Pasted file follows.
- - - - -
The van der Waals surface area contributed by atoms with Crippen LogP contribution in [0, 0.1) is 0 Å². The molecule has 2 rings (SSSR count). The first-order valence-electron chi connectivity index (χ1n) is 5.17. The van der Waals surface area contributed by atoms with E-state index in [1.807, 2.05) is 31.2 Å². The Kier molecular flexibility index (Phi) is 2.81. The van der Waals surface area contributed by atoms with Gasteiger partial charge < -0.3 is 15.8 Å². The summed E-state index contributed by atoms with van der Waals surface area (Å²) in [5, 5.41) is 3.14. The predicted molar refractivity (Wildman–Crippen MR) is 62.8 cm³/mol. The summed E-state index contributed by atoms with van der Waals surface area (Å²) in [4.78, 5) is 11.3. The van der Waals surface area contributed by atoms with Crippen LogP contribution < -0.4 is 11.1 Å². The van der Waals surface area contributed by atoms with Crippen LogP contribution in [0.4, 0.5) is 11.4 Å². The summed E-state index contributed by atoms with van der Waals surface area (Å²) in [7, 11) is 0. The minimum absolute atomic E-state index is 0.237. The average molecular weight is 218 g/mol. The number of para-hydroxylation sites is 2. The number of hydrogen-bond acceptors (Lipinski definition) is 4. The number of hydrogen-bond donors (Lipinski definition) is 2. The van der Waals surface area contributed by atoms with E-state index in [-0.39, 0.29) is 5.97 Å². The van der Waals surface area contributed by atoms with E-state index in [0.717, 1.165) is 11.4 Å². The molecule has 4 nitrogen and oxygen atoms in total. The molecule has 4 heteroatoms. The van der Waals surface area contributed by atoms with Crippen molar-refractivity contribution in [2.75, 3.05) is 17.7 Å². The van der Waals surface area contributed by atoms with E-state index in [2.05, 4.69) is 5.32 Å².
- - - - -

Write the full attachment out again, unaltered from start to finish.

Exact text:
The van der Waals surface area contributed by atoms with Crippen LogP contribution in [0, 0.1) is 0 Å². The molecule has 2 rings (SSSR count). The first-order valence-electron chi connectivity index (χ1n) is 5.17. The van der Waals surface area contributed by atoms with E-state index in [1.807, 2.05) is 31.2 Å². The Kier molecular flexibility index (Phi) is 2.81. The van der Waals surface area contributed by atoms with Gasteiger partial charge < -0.3 is 15.8 Å². The summed E-state index contributed by atoms with van der Waals surface area (Å²) in [5, 5.41) is 3.14. The predicted molar refractivity (Wildman–Crippen MR) is 62.8 cm³/mol. The summed E-state index contributed by atoms with van der Waals surface area (Å²) in [4.78, 5) is 11.3. The van der Waals surface area contributed by atoms with Crippen LogP contribution < -0.4 is 11.1 Å². The van der Waals surface area contributed by atoms with Crippen LogP contribution in [0.4, 0.5) is 11.4 Å². The summed E-state index contributed by atoms with van der Waals surface area (Å²) in [7, 11) is 0. The minimum absolute atomic E-state index is 0.237. The average molecular weight is 218 g/mol. The number of para-hydroxylation sites is 2. The number of hydrogen-bond acceptors (Lipinski definition) is 4. The number of hydrogen-bond donors (Lipinski definition) is 2. The van der Waals surface area contributed by atoms with E-state index in [-0.39, 0.29) is 5.97 Å². The van der Waals surface area contributed by atoms with E-state index in [0.717, 1.165) is 11.4 Å². The molecule has 4 nitrogen and oxygen atoms in total. The molecule has 4 heteroatoms. The van der Waals surface area contributed by atoms with Crippen molar-refractivity contribution in [2.75, 3.05) is 17.7 Å². The van der Waals surface area contributed by atoms with E-state index in [2.05, 4.69) is 5.32 Å².